Wednesday, August 3, 2011
In the Mood of Mourning
[According to Jewish tradition, the month of Av is a month of morning and serious reflection particularly on the destruction of Yerushalayim / Jerusalem. The 9th of Av is a 25-hour fast commemorating the ultimate destruction of our Holy Temple and many other disasters of the Jewish people. This is a reflection on my experience of Av]
I sometimes imagine Al-Quds and Yerushalayim as transparencies projected on the same blank piece of land. They are different worlds inhabiting the same time and the same space originating in two realities. I know that I don’t fully appreciate either. I am very much an outsider to both. Al-Quds, I see from a distance, the dots of worshippers at Al-Aqsa seen from a “safe” distance, Arab children puzzled as I slip by the gate few Jews slip by, or the gold dome overhead as I pray by the ruin of the wall.
Yerushalayim, I know a little better. “Yerushalayims” I should say, the tourist center, home of the fancy institute I attended for a few summers, the somewhat dour religious neighborhood where I stayed, the synagogues tucked into corners pumping out prayer services, places to shop and look cool and be kosher in an outdoor café.
There is the Yerushalayim of Zionist triumphalism that I don’t know so well. When I saw the videos of the Jerusalem Day parade this year, I was acutely aware that I did not understand the pride of ownership and entitlement to G-d’s city.
Right or wrong, my Yerushalayim is the Yerushalayim of the month of Av. It is the Yerushalayim of the old time Jew of the Diaspora. My Yerushalayim is an orphan. My Yerushalayim embodies the brokenness of the world. Like the homeless beggar who has found a fancy fur coat, the external beauties of Yerushalayim only make it look more pathetic. Each new luxury high rise offering the wealthy the authentic Jerusalem experience seems to me, in the mindset of the month of Av, to thinly veil the fragile spiritual city wasting away beneath the fancy garments. The squabbles over Jewish land grabs, the violence that simmers barely beneath the surface where Yerushalayim and Al-Quds inevitably rub shoulders, speaks to me. It reminds me again and again. “This is not it.”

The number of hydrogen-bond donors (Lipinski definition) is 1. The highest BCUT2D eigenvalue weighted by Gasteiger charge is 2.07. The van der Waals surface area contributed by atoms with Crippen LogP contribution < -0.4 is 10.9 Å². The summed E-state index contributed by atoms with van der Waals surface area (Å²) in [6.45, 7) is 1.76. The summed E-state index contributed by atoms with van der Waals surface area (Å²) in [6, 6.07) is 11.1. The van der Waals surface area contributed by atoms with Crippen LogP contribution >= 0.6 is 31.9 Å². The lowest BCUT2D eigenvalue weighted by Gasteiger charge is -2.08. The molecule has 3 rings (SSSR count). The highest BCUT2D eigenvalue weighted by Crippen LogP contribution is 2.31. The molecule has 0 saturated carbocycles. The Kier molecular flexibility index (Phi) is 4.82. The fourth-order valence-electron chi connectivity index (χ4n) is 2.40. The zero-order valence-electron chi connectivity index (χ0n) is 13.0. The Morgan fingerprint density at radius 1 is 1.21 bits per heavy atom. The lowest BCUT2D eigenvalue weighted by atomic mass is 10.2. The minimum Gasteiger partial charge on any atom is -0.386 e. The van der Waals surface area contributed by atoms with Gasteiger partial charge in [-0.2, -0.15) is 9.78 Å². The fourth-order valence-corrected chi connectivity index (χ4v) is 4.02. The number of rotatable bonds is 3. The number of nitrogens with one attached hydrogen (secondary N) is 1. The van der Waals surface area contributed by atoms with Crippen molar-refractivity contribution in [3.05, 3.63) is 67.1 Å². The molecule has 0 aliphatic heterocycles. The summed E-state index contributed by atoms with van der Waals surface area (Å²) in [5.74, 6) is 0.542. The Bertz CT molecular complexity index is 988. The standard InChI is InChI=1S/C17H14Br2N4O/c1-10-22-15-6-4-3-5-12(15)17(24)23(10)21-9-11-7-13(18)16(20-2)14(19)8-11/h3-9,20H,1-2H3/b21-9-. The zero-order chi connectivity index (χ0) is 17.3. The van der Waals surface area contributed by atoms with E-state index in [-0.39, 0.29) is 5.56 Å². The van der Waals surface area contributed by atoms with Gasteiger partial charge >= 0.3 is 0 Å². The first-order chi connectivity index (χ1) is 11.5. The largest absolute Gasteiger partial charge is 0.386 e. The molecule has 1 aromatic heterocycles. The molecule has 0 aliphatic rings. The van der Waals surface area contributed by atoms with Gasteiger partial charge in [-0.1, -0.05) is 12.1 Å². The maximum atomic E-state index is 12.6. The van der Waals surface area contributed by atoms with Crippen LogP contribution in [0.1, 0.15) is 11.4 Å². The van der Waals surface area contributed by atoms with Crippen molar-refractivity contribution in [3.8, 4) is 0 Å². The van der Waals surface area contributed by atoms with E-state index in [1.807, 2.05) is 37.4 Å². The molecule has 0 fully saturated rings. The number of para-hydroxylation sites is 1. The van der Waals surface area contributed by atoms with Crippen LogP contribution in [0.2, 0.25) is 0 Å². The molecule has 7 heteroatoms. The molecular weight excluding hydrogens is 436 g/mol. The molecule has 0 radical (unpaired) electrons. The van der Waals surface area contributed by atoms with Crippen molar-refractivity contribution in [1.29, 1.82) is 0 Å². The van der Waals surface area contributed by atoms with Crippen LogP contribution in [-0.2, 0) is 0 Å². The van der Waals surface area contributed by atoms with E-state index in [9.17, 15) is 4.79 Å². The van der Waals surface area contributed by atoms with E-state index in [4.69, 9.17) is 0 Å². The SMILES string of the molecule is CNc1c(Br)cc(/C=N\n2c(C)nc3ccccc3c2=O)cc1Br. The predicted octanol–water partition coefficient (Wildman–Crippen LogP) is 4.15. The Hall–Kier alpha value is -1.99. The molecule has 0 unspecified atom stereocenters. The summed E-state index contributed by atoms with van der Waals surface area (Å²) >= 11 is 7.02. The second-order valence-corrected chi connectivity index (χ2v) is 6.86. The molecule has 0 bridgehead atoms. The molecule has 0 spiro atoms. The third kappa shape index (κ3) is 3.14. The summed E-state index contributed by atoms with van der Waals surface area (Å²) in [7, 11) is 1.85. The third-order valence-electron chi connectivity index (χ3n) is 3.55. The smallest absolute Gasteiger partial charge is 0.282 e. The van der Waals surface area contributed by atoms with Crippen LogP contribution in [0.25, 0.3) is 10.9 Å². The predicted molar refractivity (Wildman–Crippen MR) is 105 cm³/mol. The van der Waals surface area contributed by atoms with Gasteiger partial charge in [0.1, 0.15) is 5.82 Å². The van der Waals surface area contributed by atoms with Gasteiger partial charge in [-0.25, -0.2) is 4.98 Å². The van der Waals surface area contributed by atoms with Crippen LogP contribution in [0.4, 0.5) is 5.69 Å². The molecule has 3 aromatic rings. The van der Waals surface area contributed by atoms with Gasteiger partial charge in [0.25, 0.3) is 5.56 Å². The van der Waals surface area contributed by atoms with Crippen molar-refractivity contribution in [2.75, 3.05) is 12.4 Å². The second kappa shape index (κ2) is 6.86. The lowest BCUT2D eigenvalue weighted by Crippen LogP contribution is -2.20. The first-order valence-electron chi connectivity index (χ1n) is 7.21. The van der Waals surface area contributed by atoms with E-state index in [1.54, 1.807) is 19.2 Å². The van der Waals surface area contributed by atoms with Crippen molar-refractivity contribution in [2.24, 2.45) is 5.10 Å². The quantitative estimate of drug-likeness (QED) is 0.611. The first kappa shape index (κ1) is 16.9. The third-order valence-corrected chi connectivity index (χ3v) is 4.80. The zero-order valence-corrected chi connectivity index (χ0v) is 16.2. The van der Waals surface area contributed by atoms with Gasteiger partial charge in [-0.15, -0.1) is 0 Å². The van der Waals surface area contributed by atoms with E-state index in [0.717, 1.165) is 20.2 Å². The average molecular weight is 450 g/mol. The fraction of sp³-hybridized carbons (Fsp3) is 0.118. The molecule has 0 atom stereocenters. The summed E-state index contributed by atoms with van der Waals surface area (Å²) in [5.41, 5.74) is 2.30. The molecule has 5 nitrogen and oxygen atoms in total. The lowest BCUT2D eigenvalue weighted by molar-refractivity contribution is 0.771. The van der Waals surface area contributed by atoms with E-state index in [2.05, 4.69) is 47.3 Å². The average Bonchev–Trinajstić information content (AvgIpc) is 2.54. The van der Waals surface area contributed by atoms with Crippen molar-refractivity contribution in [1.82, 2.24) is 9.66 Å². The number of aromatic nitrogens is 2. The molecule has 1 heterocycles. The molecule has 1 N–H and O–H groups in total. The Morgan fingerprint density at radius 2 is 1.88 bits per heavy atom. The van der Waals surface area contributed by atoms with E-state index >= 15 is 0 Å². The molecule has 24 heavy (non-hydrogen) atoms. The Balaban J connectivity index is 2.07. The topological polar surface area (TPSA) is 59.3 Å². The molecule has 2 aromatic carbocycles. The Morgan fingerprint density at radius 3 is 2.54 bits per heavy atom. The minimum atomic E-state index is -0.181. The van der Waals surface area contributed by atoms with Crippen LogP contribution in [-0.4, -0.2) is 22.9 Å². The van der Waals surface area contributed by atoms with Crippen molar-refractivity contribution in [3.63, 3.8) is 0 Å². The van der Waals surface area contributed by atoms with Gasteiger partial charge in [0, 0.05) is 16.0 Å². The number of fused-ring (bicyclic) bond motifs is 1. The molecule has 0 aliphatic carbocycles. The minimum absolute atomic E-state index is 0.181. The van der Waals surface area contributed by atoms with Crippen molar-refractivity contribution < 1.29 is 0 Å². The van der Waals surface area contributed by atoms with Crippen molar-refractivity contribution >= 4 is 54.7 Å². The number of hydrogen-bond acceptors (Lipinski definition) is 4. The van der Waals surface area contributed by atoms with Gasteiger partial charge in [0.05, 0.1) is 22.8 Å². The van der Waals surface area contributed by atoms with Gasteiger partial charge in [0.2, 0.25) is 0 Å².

The Temple was destroyed because of baseless hatred.
-Talmud Bavli (Yoma 9b)
Mourning is a strange mode of service of G-d. Mourning Yerushalayim means projecting the transparency of our ancient destroyed city over its modern successor. More importantly, it means piercing through all the transparencies and laying bare the human reality that in Yerushalayim, the center or our world, we are still ruled by baseless hatred. That hatred was the force of destruction that marred our connection to G-d, that destroyed our Holy Temple and sent us to the ends of the earth, as if shoved from the table of our Father. That hatred still corrodes the heart of the world. The channels that once conveyed the light of Yerushalayim to the rest of the world convey a darkness and entropy that is felt in every corner of the world. The un-rectified Yerushalayim is not just a Jewish tragedy it is a universal, even cosmic, tragedy
There will be those who will see “baseless hatred” in narrow national terms. Hatred between fellow Jews caused the destruction. As they say, “you have what to depend on.” It’s true that is certainly how most commentators have probably understood it for most of our history. We have been very inward looking. That has made us very introspective and in many ways extraordinarily attentive to each other’s needs. It has also made us myopic. It is time to consider that maybe baseless hatred is a bigger problem.
Rabbi Yehoshua said: An evil eye, the evil inclination, and hatred of others (lit. of the creations) remove a person from the world.
-Pirkei Avot 2:16
Rashi glosses hatred here as “sinat chinam” – baseless hatred. The very same baseless hatred mentioned in the Talmud, not just of fellow Jews but also of all others.
As Rabbi Shimshon Raphael Hirsch points out here, the term for “others” is simply “briyot” creations. It’s a word that points to the lowest common denominator in mankind, our being creatures. Our respect for human beings originates in the creation of man by G-d as the pinnacle of His creation. We need no other reason not to hate and beyond that no other reason to love.
If we were destroyed, and the world with us, due to baseless hatred, then we shall rebuild ourselves, and the world with us, with baseless love — ahavat chinam.
-Rav Kook (Orot HaKodesh vol. III, p. 324)
Ribbono shel Olam,
Please give us more than vain tears. Let us really feel the brokeness of Av and help us transform that pain into a drive to repair, to really believe that we can repair what is destroyed. May confronting the rule of hatred in ourselves and in our world motivate us to initiate and cultivate the rule of love.